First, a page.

25 On one occasion an expert in the law stood up to test Jesus. “Teacher,” he asked, “what must I do to inherit eternal life?”

26 “What is written in the Law?” he replied. “How do you read it?”

27 He answered, “‘Love the Lord your God with all your heart and with all your soul and with all your strength and with all your mind’; and, ‘Love your neighbor as yourself.’”

28 “You have answered correctly,” Jesus replied. “Do this and you will live.”

29 But he wanted to justify himself, so he asked Jesus, “And who is my neighbor?”

Jesus answered this man, who was considered an expert in Old Testament law, by telling him the story of the Good Samaritan in verses 30–35. This story would have held his listeners’ full attention. 

Jesus told of a Jewish man traveling, whom robbers attacked, beat and left for dead. A priest and later a Levite came upon the scene and both walked by without offering help.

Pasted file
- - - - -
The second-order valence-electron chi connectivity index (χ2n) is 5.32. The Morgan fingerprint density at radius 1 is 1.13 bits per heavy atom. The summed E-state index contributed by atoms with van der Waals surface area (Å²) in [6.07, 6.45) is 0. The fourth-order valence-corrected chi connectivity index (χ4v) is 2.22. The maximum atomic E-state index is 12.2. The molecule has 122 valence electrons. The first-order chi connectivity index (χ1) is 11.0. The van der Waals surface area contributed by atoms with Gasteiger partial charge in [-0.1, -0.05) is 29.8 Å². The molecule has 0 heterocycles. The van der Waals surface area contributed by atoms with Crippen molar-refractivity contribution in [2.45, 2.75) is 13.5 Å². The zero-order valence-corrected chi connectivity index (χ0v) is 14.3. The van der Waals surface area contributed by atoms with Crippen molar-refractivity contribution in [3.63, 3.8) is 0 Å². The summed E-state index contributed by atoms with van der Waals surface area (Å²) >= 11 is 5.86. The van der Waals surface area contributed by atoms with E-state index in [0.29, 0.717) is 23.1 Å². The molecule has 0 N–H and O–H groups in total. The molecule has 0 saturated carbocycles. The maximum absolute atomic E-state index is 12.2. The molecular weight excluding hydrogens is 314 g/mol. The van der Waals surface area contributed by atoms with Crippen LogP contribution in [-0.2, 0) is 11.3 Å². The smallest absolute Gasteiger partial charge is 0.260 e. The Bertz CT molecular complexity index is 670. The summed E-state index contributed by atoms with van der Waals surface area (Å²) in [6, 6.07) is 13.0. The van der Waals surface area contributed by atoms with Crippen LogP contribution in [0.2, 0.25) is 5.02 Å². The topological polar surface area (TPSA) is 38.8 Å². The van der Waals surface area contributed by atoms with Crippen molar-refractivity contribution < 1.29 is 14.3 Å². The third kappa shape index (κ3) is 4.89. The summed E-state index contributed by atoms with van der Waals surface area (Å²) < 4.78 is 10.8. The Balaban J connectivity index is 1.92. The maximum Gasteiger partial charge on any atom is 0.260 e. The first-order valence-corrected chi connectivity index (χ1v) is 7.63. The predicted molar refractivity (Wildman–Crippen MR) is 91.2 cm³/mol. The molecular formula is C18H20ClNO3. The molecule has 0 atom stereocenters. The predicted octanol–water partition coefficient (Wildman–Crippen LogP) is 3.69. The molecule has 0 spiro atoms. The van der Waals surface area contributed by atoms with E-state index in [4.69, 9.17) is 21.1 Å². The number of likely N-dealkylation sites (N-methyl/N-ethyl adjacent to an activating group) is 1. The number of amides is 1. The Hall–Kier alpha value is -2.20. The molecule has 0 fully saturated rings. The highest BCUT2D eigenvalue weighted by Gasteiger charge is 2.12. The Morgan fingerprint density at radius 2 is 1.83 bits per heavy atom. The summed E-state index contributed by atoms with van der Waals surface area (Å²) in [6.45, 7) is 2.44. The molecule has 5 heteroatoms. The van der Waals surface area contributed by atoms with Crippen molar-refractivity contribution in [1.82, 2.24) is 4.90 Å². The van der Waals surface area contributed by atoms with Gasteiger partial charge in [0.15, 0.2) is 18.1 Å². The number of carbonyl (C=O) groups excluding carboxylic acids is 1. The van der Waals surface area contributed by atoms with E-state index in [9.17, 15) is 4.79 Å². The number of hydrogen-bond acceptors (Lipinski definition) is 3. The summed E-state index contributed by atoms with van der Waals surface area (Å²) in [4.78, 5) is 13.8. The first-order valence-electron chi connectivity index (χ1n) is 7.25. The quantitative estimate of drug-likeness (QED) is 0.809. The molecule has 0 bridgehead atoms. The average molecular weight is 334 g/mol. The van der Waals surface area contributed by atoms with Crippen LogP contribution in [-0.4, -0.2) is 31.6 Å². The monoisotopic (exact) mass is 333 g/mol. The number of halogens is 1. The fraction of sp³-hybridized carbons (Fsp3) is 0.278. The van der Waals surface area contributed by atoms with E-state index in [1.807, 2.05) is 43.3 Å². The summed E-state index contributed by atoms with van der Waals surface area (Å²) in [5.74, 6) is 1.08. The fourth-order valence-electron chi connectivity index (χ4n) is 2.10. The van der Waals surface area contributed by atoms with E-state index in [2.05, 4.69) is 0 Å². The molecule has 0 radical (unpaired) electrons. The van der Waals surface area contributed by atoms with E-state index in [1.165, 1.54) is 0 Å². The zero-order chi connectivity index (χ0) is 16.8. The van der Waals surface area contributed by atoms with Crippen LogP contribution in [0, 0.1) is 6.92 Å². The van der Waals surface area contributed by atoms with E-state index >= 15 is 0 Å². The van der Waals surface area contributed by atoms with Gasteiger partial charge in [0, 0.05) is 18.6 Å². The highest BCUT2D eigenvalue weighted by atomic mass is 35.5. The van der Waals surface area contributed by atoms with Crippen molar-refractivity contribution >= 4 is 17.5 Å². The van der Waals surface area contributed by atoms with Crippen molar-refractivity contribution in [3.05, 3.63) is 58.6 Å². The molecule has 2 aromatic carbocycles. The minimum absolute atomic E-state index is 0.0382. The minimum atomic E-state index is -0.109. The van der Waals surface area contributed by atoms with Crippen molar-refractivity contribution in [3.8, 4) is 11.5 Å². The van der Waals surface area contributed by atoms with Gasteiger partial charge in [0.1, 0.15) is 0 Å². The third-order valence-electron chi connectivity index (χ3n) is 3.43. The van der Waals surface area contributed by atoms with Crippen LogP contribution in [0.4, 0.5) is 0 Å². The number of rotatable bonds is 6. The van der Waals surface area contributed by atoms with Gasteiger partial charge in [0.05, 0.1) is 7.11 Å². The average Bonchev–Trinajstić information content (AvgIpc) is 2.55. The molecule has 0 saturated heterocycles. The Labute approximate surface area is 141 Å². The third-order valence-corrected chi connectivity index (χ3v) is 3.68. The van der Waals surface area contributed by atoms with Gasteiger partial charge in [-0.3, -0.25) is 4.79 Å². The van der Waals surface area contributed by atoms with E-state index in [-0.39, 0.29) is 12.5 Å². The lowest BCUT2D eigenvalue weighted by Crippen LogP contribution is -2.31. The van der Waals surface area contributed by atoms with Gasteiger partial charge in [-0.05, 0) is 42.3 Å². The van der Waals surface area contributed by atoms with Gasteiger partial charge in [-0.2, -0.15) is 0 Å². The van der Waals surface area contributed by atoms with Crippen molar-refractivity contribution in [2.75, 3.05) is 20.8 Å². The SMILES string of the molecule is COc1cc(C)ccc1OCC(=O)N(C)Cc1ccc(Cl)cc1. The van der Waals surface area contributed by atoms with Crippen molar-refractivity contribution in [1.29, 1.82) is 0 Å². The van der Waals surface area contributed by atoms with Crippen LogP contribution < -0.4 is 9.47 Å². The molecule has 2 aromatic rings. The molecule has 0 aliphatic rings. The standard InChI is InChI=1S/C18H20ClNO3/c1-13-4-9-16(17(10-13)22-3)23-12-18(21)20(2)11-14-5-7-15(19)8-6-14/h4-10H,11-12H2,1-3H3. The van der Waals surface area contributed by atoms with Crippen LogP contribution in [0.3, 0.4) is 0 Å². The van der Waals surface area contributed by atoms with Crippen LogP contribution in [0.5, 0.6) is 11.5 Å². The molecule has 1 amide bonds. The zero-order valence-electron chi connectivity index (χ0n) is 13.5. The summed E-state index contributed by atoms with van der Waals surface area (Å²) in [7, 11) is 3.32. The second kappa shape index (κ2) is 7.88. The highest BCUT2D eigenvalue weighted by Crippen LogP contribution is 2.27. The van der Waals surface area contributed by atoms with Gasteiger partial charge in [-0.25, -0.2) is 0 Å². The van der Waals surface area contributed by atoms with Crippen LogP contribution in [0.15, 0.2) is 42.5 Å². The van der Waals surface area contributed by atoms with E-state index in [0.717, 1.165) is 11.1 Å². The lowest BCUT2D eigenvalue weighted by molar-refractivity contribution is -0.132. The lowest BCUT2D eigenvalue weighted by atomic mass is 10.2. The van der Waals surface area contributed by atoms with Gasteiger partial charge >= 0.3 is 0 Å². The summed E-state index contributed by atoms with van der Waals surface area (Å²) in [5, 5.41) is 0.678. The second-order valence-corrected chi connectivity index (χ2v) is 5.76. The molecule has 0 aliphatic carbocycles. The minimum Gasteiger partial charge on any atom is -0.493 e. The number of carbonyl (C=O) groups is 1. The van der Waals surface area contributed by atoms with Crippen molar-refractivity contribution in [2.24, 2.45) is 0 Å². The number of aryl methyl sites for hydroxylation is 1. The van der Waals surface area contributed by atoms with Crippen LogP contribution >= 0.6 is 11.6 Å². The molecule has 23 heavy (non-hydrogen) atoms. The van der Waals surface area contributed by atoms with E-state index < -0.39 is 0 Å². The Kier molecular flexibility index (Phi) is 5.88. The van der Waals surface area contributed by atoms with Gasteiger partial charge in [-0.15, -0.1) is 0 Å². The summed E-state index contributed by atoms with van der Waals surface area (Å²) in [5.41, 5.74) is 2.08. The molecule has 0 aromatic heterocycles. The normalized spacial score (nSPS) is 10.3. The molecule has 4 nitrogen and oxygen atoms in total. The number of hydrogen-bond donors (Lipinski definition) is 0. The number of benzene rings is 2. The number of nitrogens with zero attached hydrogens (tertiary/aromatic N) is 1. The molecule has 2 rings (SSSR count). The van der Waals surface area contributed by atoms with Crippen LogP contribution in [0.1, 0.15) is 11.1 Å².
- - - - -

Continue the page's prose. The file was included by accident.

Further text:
Whether they made this decision because of the fear of consequences, I don’t know but it’s a good possibility. Maybe they were afraid if they helped him, they would be late to some important religious gathering, attracting the scorn or irritation of those involved. 

Maybe they were afraid the robbers were close by, watching and if they saw these men helping, they would attack. We do not know their motivation for inaction but it could have been because they feared the consequences.

This fear is not the only reason I chose inaction concerning the young man I saw in the hallway. I also lacked the self-confidence to act, regardless of the consequences.